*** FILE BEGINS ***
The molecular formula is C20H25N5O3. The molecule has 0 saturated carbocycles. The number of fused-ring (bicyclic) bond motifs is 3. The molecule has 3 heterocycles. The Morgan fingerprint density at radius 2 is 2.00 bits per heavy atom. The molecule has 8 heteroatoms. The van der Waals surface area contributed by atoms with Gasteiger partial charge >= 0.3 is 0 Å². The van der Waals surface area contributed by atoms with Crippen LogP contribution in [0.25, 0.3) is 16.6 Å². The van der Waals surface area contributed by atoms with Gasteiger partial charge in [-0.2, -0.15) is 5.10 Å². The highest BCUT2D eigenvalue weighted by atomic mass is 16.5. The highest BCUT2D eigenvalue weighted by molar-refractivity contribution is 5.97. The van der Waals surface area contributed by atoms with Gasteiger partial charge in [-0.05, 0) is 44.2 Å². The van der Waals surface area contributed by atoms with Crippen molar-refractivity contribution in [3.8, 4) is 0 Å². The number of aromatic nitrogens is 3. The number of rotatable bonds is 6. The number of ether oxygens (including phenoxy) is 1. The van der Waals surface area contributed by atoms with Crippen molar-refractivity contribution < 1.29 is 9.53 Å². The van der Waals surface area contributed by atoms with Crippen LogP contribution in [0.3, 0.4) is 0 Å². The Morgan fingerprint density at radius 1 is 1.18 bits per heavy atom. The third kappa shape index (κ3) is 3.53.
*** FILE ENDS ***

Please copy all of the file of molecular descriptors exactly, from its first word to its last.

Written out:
The molecular formula is C20H25N5O3. The molecule has 0 saturated carbocycles. The number of fused-ring (bicyclic) bond motifs is 3. The molecule has 3 heterocycles. The Morgan fingerprint density at radius 2 is 2.00 bits per heavy atom. The molecule has 8 heteroatoms. The van der Waals surface area contributed by atoms with Gasteiger partial charge >= 0.3 is 0 Å². The van der Waals surface area contributed by atoms with Crippen LogP contribution in [0.25, 0.3) is 16.6 Å². The van der Waals surface area contributed by atoms with Gasteiger partial charge in [-0.2, -0.15) is 5.10 Å². The highest BCUT2D eigenvalue weighted by atomic mass is 16.5. The highest BCUT2D eigenvalue weighted by molar-refractivity contribution is 5.97. The van der Waals surface area contributed by atoms with Gasteiger partial charge in [-0.05, 0) is 44.2 Å². The van der Waals surface area contributed by atoms with Crippen molar-refractivity contribution in [3.8, 4) is 0 Å². The number of aromatic nitrogens is 3. The number of rotatable bonds is 6. The number of ether oxygens (including phenoxy) is 1. The van der Waals surface area contributed by atoms with Crippen molar-refractivity contribution < 1.29 is 9.53 Å². The van der Waals surface area contributed by atoms with Crippen LogP contribution in [0.3, 0.4) is 0 Å². The Morgan fingerprint density at radius 1 is 1.18 bits per heavy atom. The third kappa shape index (κ3) is 3.53.